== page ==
BYU professors Laura Padilla-Walker and Randal Day discovered that with time, the persistence gained through fathers resulted in a lower delinquency rates and a higher engagement in school.
"In our research we ask 'Can your child stick with a task? Can they finish a project? Can they make a goal and complete it?' Learning to stick with it sets a foundation for kids to flourish and to cope with the stress and pressures of life."
Professor Padilla-Walker added: "There are relatively few studies that highlight the unique role of fathers. This research also helps to establish that traits such as persistence - which can be taught - are key to a child's life success."
The researchers point out that dads need to be 'authoritative' but not 'authoritarian' in order to succeed. For instance, an authoritative dad clearly establishes himself as a person the child should respect and responds to the child's needs, whilst maintaining a nurturing home in which the child feels comfortable making mistakes and questioning rules. Authoritarian dads, like authoritative dads, also establish themselves as an authority, but with the major difference that an authoritarian dad does not respond to his child's needs and instead rigidly enforces rules and punishes the child.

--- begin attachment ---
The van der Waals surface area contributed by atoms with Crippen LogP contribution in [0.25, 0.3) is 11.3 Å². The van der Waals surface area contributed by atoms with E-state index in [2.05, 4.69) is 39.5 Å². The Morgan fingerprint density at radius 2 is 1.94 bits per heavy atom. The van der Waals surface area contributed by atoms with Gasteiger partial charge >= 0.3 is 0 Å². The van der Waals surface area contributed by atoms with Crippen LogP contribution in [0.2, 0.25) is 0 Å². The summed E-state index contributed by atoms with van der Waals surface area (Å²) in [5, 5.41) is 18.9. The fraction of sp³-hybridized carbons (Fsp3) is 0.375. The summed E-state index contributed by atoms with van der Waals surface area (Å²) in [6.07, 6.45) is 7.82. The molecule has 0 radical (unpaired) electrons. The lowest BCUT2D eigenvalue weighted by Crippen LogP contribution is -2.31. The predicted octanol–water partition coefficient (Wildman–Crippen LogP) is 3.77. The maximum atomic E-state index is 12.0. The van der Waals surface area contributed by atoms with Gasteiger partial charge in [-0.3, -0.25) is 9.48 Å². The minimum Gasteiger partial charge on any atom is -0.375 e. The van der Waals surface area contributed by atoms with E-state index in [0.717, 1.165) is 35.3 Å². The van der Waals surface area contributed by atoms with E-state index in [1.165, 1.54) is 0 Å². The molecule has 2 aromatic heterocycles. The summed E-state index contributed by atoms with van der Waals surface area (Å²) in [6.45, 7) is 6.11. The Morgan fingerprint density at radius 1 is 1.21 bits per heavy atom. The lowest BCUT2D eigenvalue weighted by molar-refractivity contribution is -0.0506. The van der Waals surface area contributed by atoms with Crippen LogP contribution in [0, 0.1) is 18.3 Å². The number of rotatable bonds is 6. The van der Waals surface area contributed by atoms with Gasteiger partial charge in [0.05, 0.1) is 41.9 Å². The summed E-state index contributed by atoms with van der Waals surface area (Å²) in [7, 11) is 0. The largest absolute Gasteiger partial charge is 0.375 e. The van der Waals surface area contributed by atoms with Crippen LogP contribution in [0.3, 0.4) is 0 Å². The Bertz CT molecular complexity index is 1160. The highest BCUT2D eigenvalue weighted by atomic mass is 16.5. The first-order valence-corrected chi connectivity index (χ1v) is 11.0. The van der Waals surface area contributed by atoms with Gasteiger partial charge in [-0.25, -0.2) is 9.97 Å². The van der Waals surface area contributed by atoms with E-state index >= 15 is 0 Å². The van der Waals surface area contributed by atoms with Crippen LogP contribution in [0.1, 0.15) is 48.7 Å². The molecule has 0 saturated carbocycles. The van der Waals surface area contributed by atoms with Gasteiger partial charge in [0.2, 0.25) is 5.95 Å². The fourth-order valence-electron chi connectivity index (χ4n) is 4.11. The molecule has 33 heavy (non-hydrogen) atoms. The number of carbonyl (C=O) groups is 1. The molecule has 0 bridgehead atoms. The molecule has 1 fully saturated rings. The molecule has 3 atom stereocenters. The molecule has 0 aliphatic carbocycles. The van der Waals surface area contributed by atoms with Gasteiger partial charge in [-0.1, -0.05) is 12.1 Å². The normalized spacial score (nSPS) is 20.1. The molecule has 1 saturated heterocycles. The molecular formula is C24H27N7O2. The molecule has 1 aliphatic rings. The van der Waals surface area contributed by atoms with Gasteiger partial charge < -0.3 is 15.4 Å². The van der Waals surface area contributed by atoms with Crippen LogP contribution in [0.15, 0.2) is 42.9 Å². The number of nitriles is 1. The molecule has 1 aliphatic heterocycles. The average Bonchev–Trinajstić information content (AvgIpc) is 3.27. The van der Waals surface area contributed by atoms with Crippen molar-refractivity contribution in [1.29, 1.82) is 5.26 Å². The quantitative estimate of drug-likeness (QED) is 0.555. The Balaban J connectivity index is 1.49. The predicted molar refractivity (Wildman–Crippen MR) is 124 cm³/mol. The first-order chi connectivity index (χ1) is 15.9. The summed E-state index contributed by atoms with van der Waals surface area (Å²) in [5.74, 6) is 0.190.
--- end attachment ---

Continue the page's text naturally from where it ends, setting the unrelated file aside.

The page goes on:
The researchers established that the key to success is that children feel their father's warmth and love, that accountability and the reasons behind rules are emphasized, and that children are granted an appropriate level of autonomy.
The findings demonstrated that around 52% of the dads who participated in the study showed above-average levels of authoritative parenting, which influenced their children to become substantially more likely to develop persistence, which in turn led to improved outcomes in school and lower levels of delinquency.
Even though this study focused on assessing children between the ages of 11-14 years living in a two-parent household, the researchers believe that single parents could also play a role in teaching the benefits of persistence, and suggest that future research should be conducted.
Padilla-Walker concludes: "Fathers should continue to try and be involved in their children's lives and engage in high quality interactions, even if the quantity of those interactions might be lower than is desirable."
Written by Petra Rattue